Samuel Taylor Coleridge

[Samuel Coleridge] (1772-1834 / Devon / England)

Samuel Taylor Coleridge Quotes

  • ''Intense study of the Bible will keep any writer from being vulgar, in point of style.''
    Samuel Taylor Coleridge (1772-1834), British poet, critic. repr. In Collected Works, vol. 14, ed. Kathleen Coburn (1990). "Table Talk," Specimens of the Table Talk of Samuel Taylor Coleridge, ed. Henry Nelson Coleridge (1835).
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  • ''The three great ends which a statesman ought to propose to himself in the government of a nation, are,—1. Security to possessors; 2. Facility to acquirers; and, 3. Hope to all.''
    Samuel Taylor Coleridge (1772-1834), British poet, critic. repr. In Collected Works, vol. 14, ed. Kathleen Coburn (1990). "Table Talk," Specimens of the Table Talk of Samuel Taylor Coleridge, ed. Henry Nelson Coleridge (1835).
  • ''To most men, experience is like the stern lights of a ship, which illumine only the track it has passed.''
    Samuel Taylor Coleridge (1772-1834), British poet, critic. repr. In Collected Works, vol. 14, ed. Kathleen Coburn (1990). Table Talk, "1820," Letters and Conversations of S.T. Coleridge, vol. 1, "Thomas Allsop" (1836).
  • ''The genius of the Spanish people is exquisitely subtle, without being at all acute; hence there is so much humour and so little wit in their literature.''
    Samuel Taylor Coleridge (1772-1834), British poet, critic. repr. In Collected Works, vol. 14, ed. Kathleen Coburn (1990). Table Talk, April 23, 1832, Specimens of the Table Talk of Samuel Taylor Coleridge, ed. Henry Nelson Coleridge (1835).
  • ''The principle of the Gothic architecture is infinity made imaginable.''
    Samuel Taylor Coleridge (1772-1834), British poet, critic. repr. In Collected Works, vol. 14, ed. Kathleen Coburn (1990). Table Talk, in Specimens of the Table Talk of Samuel Taylor Coleridge, ed. Henry Nelson Coleridge (1835).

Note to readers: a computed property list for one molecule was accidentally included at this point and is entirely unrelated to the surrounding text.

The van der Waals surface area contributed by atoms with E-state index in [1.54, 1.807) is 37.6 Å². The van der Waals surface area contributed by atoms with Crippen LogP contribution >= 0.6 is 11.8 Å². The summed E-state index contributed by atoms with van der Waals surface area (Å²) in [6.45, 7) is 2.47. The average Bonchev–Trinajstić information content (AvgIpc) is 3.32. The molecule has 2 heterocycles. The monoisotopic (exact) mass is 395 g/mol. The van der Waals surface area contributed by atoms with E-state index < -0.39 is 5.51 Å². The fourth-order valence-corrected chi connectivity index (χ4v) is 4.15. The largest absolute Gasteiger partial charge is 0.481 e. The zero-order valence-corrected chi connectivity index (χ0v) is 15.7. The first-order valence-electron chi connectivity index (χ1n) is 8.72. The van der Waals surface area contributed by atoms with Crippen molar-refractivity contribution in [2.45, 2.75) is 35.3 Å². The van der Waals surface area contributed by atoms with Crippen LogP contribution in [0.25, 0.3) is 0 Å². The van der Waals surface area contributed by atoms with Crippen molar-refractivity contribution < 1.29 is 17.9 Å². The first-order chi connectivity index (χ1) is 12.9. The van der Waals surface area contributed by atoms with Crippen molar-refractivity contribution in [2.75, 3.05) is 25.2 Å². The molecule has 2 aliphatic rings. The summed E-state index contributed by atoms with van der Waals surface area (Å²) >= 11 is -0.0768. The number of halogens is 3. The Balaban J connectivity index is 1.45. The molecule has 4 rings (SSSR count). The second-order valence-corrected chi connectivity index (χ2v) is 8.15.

• ''My case is a species of madness, only that it is a derangement of the Volition, & not of the intellectual faculties.''
    Samuel Taylor Coleridge (1772-1834), British poet, critic. Letter, April 26, 1814. The Collected Letters of Samuel Taylor Coleridge, vol. 3 (1959). Referring to his addiction to laudanum.
  • ''Exclusively of the abstract sciences, the largest and worthiest portion of our knowledge consists of aphorisms: and the greatest and best of men is but an aphorism.''
    Samuel Taylor Coleridge (1772-1834), British poet, critic. Aids to Reflection, "Introductory Aphorisms," no. 27 (1825), repr. In Works, vol. I, ed. Professor Shedd (1853).
  • ''No man was ever yet a great poet, without being at the same time a profound philosopher.''
    Samuel Taylor Coleridge (1772-1834), British poet, critic. Biographia Literaria, ch. 15 (1817).
  • ''That willing suspension of disbelief for the moment, which constitutes poetic faith.''
    Samuel Taylor Coleridge (1772-1834), British poet, critic. Biographia Literaria, ch. 14 (1817).
  • ''Every reform, however necessary, will by weak minds be carried to an excess, which will itself need reforming.''
    Samuel Taylor Coleridge (1772-1834), British poet, critic. Biographia Literaria, ch. 1 (1817).

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Best Poem of Samuel Taylor Coleridge

Kubla Khan

In Xanadu did Kubla Khan
A stately pleasure-dome decree :
Where Alph, the sacred river, ran
Through caverns measureless to man
Down to a sunless sea.
So twice five miles of fertile ground
With walls and towers were girdled round :
And there were gardens bright with sinuous rills,
Where blossomed many an incense-bearing tree ;
And here were forests ancient as the hills,
Enfolding sunny spots of greenery.

But oh ! that deep romantic chasm which slanted
Down the green hill athwart a cedarn cover !
A savage place ! as holy and enchanted
As e'er ...

Read the full of Kubla Khan

Reason

... Finally, what is Reason ? You have often asked me ; and this is my
answer :--

Whene'er the mist, that stands 'twixt God and thee,
[Sublimates] to a pure transparency,
That intercepts no light and adds no stain--
There Reason is, and then begins her reign !

But alas !

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